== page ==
Rapayet (José Acosta) is a single man who announces his desire to marry Zaida through a “word messenger.” However, the dowry is steep. While contemplating his quandary, the unemotional Rapayet and his friend Moisés (Jhon Narváez) encounter some American Peace Corps members who are looking to score weed to take back to the United States. Rapayet seizes the opportunity and convinces his older cousin Aníbal (Juan Bautista Martínez) to harvest some whacky weed for the gringos. Not only do the profits allow him to pay the dowry, much to the chagrin of Úrsula who disapproves of Rapayet, but they also provide everyone involved a way to become filthy rich.

Greed begets power and power begets violence as Rapayet’s influence grows, but a pivotal moment involving the hot-headed Moisés has vicious repercussions for years to come. Additionally, the ancient traditions of Úrsula’s clan come under increasing attack from the new times they live in. It all comes to a bloody head that is reminiscent of something straight out of “The Godfather,” “Scarface,” or virtually any other organized crime-type of drama. And that’s a major problem with the film.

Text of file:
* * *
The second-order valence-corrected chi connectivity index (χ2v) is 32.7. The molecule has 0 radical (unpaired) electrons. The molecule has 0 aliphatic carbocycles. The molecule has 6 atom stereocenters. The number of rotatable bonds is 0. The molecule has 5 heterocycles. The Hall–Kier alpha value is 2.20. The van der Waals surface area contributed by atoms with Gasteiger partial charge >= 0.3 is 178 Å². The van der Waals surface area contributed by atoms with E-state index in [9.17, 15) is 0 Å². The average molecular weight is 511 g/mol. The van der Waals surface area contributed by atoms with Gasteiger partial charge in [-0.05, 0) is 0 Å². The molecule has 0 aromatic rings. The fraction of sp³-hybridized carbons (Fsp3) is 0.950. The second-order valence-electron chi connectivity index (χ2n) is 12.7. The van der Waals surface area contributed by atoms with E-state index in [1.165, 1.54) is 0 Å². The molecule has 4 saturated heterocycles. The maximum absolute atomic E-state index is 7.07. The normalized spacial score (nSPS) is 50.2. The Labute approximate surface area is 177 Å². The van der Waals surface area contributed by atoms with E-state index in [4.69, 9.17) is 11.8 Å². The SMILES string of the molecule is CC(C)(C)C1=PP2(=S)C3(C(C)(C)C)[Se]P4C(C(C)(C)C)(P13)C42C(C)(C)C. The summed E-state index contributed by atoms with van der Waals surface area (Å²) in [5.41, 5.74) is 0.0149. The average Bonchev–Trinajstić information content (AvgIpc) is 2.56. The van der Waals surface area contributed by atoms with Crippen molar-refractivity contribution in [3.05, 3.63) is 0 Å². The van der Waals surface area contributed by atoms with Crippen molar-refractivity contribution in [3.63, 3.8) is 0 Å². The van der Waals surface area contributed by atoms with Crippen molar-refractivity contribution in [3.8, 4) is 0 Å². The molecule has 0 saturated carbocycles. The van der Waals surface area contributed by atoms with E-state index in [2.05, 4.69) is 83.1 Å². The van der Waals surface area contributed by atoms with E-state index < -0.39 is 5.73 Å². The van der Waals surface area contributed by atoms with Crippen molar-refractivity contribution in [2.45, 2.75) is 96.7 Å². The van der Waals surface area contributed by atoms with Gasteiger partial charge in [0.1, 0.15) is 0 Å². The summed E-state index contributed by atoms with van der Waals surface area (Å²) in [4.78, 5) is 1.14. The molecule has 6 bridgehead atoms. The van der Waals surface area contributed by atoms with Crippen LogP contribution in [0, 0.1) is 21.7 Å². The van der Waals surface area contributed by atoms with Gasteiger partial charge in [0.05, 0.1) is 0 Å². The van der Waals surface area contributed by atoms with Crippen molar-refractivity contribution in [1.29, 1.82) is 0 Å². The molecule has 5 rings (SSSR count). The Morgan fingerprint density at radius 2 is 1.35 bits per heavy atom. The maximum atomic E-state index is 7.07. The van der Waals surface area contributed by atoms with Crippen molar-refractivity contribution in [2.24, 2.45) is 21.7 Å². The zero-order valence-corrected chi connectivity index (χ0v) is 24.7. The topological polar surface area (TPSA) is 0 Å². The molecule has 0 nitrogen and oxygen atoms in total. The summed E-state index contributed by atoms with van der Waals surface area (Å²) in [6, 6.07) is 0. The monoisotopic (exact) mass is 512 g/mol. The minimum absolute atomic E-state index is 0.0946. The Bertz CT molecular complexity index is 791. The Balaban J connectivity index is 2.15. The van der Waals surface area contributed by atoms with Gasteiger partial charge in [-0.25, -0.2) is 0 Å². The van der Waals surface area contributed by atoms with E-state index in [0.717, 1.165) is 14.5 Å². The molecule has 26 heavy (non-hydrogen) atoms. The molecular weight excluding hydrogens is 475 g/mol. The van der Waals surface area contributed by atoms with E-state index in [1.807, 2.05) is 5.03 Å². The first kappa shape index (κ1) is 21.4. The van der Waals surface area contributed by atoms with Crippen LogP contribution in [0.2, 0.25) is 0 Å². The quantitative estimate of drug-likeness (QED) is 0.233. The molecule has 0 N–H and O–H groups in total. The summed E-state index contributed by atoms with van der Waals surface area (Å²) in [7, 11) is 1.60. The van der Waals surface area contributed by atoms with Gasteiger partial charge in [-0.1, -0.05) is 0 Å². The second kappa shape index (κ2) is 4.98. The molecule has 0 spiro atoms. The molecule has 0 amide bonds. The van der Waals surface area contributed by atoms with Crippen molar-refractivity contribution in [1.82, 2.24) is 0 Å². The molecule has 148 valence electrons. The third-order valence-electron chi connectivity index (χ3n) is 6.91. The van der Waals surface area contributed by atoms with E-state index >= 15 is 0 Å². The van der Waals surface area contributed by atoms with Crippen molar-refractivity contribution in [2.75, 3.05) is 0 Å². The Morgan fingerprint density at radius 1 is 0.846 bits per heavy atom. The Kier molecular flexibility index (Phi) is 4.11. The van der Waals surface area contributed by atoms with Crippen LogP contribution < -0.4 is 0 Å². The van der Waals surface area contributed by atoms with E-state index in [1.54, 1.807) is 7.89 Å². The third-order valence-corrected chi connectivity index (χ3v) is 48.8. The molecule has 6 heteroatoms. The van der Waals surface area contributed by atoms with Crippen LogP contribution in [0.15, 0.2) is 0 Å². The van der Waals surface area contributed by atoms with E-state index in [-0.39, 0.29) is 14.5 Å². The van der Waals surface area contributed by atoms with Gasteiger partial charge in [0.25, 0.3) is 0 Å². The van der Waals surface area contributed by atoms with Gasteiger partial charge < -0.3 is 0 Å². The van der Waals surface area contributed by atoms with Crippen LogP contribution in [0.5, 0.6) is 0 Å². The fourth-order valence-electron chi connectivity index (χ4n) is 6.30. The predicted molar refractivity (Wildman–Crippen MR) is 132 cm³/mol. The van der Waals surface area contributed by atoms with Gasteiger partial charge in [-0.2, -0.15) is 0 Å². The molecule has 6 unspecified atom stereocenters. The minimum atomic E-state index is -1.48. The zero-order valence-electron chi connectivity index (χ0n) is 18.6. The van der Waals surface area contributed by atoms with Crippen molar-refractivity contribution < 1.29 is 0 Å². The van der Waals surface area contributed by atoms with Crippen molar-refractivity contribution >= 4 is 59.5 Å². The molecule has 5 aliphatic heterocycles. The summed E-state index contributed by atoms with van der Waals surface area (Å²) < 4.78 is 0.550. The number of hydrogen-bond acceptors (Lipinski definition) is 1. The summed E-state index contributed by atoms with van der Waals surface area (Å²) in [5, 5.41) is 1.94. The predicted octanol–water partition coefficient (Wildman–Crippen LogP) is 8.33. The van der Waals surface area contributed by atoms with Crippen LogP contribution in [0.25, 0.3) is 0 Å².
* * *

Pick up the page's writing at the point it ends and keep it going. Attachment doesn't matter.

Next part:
Directed by Cristina Gallego and Ciro Guerra, who previously worked together on the 2015 drama “Embrace of the Serpent,” “Birds of Passage” does contain a terrific, Shakespearean tragedy at its core. It is saddening to witness the meteoric rise and epic downfall of both a family and an ancient culture all at the hands of the illegal drug trade. However, it’s boringly predictable and the characters are stereotypes. Furthermore, the acting varies between being wooden and over-the-top with pacing that is sluggish at times. Take a pass on “Birds of Passage.”

Film Review: “Finding Steve McQueen”

FINDING STEVE McQUEEN

Starring:  Travis Fimmell, Rachael Taylor and Willian Fichtner

Directed by:  Mark Steven Johnson

Rated: R

Running time:  1 hr 31 mins

Momentum Pictures

1980.  In a small California town, Harry Barber (Fimmell) has something to confess to Holly (Taylor), his girlfriend of seven years.  Holly thinks a break-up is coming but it’s more like a stick-up.  You see, Harry is a bank robber.

Based on a true story, “Finding Steve McQueen” is one of the smaller films that often get overshadowed by the latest offerings from the Marvel Cinematic Universe.  Through flashbacks we find Harry back in 1972 (who Molly knows as John) working in his Uncle Enzo’s factory, along with his younger brother, Tommy (Jake Weary).  The factory is a front for Enzo (played by the always fun to watch Fichtner), who is, for lack of a better word, the “boss” of Youngstown, Ohio.  Enzo has learned from a friend that President Richard Nixon, who Enzo is definitely not a fan of, has squirreled away $30 million in campaign funds in a bank not far from San Clemente (the Western White House).  Eager for a big score, and the chance to stick it to the President, Enzo and his team, including Harry and Tommy, journey west to pull off what Enzo believes will be the perfect crime.  After all, if someone steals the President’s dirty money, who can he call?